If you find that your child refuses to brush his teeth, then there’s a few things you can do to overcome the problem. First, let your child choose his own toothbrush – the ones with cartoon designs on them are often popular with children. Second, try using a flavoured child’s toothpaste as they can be more agreeable to a child’s palate. Third, make sure your child sees you brushing your own teeth, as there’s nothing a child likes more than copying Mum and Dad.

Take your child for regular dental checkups

It’s said that adults should see a dentist at least once a year. Children should see a dentist even more frequently – around every six months or so. This is because children tend to eat a lot of sugar in their diet and this can quickly lead to cavities. Dental checkups are important because a dentist can give a filling if the cavity has become too large, thus preventing further damage to your child’s teeth.

Many children are apprehensive about going to the dentist. If your child feels this way, then don’t worry; it’s entirely normal. You can help your child to overcome this fear by teaching her about what happens at dental checkups and by letting your child watch you yourself go through your own checkup, if possible.

Limit your child’s sugar intake

As mentioned, children tend to eat a lot of sugar. Sugar is found everywhere nowadays and it’s especially prevalent in kids’ diets – sweets, chocolate, biscuits, breakfast cereal, whole fruit, dried fruit and fruit juice are just some common sources of sugar. Try to limit your child’s sugar intake as much as possible because it wreaks havoc on children’s teeth. Sugar is the main cause of cavities in the UK, not only among children but with adults as well. Children should be eating no more than 25 g of sugar (that’s six teaspoons) per day.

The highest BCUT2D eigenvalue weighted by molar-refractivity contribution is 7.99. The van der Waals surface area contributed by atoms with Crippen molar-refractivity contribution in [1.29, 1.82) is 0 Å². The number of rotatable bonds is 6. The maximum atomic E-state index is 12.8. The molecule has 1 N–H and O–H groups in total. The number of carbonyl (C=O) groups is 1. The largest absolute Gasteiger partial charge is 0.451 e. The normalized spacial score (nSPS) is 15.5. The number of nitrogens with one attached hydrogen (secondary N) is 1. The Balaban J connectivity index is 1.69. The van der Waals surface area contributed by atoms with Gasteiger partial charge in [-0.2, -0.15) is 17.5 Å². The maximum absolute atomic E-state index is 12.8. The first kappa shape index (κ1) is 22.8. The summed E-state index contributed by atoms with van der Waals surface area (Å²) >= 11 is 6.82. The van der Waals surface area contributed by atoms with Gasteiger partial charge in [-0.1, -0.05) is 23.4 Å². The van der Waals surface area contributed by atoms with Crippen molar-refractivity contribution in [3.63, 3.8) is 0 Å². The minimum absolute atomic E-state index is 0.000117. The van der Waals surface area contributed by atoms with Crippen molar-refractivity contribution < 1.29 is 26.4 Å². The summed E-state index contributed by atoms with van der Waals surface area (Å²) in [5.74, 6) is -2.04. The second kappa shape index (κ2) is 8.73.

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How to use an electric toothbrush properly

How to use an electric toothbrush properly

An electric toothbrush can be a great replacement for a manual toothbrush. To get the most out of an electric toothbrush, however, it’s important to understand how to use one properly. In this blog post, we’ll go over the steps to brushing with an electric toothbrush, and we’ll also answer some of your other questions about this type of brush.

How long should I brush with an electric toothbrush?

Some people think that just because they have an electric toothbrush, they can brush for just one minute or less. The truth is that you need to brush for at least two minutes – and that’s whether you’re using an electric brush or not. In fact, you might need to brush for even longer if you’re using an electric toothbrush than if you were using a manual toothbrush. Sounds counter-intuitive but it’s true! What’s also true is that if you brush for less than two minutes then it means you’re not cleaning your teeth effectively. So make sure to brush your teeth for at least two minutes – and even longer if your teeth need it.

Fortunately, most electric toothbrushes nowadays come with a timer that lets you know how long you’ve been brushing for. This is one reason why dentists often recommend electric toothbrushes over their manual counterparts because with a timer, you can be certain that you’ve brushed to exactly two minutes.

How do I brush with an electric toothbrush?

To clean your teeth with an electric toothbrush, simply follow these steps:

  1. First, place the bristles of the toothbrush against your teeth and then turn on the toothbrush.
  2. Make small, slow circles against the external surface of the tooth. Try to get under the gums and between your teeth, as these areas are often where plaque and bacteria build up.
  3. After a couple of seconds, move on to the next tooth, and then the next, until you’ve cleaned the external surface of all your teeth.
  4. At this point, you should still have a minute left to clean the inside surfaces of your teeth. The method here is the same as before – simply place the bristles of the brush against your teeth and make small, circular movements. You should clean each tooth for around two seconds before moving on to the next one.

Should I brush my tongue with an electric toothbrush?

The answer is yes, you should. This is because your tongue is an area where bacteria can accumulate.